On Oct. 29, 2012, IU’s Office of Insurance, Loss Control and Claims conducted an inspection of 1640 N. Jordan Ave. based on the number of runs Bloomington Fire Department was making to the house. The fire alarm was working as designed, and the arrangement of smoke detectors surpassed the requirements set by the office’s codes.
In the times the fire department responded unnecessarily, such as when occupants smoked in the individual rooms, action was taken against individual fraternity members, according to a report written by Assistant Director of the Office of Insurance, Loss Control and Claims Mel Lane.
Shartiag did not respond to multiple email inquiries about the sexual assault allegations.
Throughout November and December of 2012, the national fraternity and the University worked with the fraternity’s executive board to find solutions to the allegations. The national chapter conducted a review of all members.
The investigation of any criminal allegations against fraternity members was left to law enforcement, Bolotin said April 17.
“Zeta Beta Tau applies a much higher standard of conduct to its members,” he said.
Accordingly, the national fraternity conducted an investigation not because of suspected illegal activity, but because it was suspected that members fell below standards expected by the fraternity, Bolotin said.
By spring semester 2013, the national fraternity had expelled members of ZBT, Bolotin said. Some were given the opportunity to reapply for membership. Those who declined became early alumni of the fraternity.
In early December, Mataloni told the IDS that members of the fraternity were upset with national headquarters and decided to disaffiliate on their own accord.
Mataloni did not respond to numerous requests for further comment.
Although Office of Student Ethics Director and Associate Dean of Students Jason Casares could not discuss ZBT’s case specifically, he said the Office of Student Ethics is the point of entry into all allegations, criminal or otherwise, which might require disciplinary action on the part of the University.
This was the case for sexual assault allegations against ZBT.
When an incident of sexual violence is reported to IUPD, the Office of Student Ethics is notified and reaches out to the victim, requesting to meet. The initial meeting involves the victim, a representative from the Office of Student Ethics and a third-party student advocate going over different resources available on campus. During this time, the victim will also learn about the Office of Student Ethics’ capacity to investigate the incident.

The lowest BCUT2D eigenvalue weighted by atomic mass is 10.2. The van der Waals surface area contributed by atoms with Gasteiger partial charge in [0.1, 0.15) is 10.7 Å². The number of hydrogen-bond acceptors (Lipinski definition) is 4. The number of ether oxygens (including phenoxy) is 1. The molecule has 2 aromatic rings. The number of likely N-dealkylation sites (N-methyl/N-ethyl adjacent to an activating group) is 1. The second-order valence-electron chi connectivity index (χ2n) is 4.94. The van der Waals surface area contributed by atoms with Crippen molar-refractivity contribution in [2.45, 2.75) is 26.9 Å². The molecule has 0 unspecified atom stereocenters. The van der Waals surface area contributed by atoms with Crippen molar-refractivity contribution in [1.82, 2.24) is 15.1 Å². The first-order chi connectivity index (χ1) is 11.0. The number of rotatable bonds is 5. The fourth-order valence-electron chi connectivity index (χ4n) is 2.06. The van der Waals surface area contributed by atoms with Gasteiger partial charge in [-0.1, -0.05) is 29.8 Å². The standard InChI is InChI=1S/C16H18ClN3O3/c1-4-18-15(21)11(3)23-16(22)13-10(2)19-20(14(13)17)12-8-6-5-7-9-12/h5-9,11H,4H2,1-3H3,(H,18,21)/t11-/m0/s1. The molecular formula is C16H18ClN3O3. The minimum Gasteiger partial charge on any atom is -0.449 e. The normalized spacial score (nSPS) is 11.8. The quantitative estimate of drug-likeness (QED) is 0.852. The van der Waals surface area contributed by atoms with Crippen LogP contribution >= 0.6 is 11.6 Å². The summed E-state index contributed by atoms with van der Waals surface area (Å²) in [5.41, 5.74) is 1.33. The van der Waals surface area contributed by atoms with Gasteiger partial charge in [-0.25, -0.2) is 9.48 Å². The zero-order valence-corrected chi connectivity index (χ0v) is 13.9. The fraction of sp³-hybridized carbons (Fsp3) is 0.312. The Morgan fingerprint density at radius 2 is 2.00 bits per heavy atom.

Casares said reports of sexual violence account for “an extreme minority of cases that we have.”
Whether or not the Office of Student Ethics enters into an investigation is at the discretion of the victim, Casares said, unless it is determined there is a larger campus safety concern at hand.
The Board of Student Ethics determined the incidents at ZBT were organizational — the problem transcended individual members and was associated with the fraternity at large — and the case moved to Student Life and Learning to be heard by the Student Organization Ethics Board.
The Student Organization Ethics Board, Casares said, consists of IU students who review details of investigations conducted by the Office of Student Ethics and make decisions about the group based on the findings.
In the aftermath of the fraternity’s loss of housing, rumors circulated about the future of the fraternity, of possible rapes and even the presence of a “rape room” within the fraternity’s former house.
“Those rumors are false,” Bolotin said. “In fact, they are ridiculous.”
ZBT is still recognized as an active chapter by the University. It consists of 24 members, all of them freshman. Left without a house, they meet in Briscoe Quad, where the majority of the fraternity’s members live.
ZBT is the only fraternity on campus with an all-freshman executive board, and they are working to completely change the image of the group after the “sexual assault scandal,” as one member of the executive board called it.
Several months ago, ZBT announced it would partner with sorority Sigma Delta Tau and Jewish Women’s International to develop a program to help members understand “the foundation of safe, healthy and mutually respectful interpersonal relationships,” Bolotin said.
“We know that our image isn’t going to change over night,” Reiter said. “Ideally, we’d love it to because we’re a new group of kids who aren’t associated with what the old ZBT image is known for.”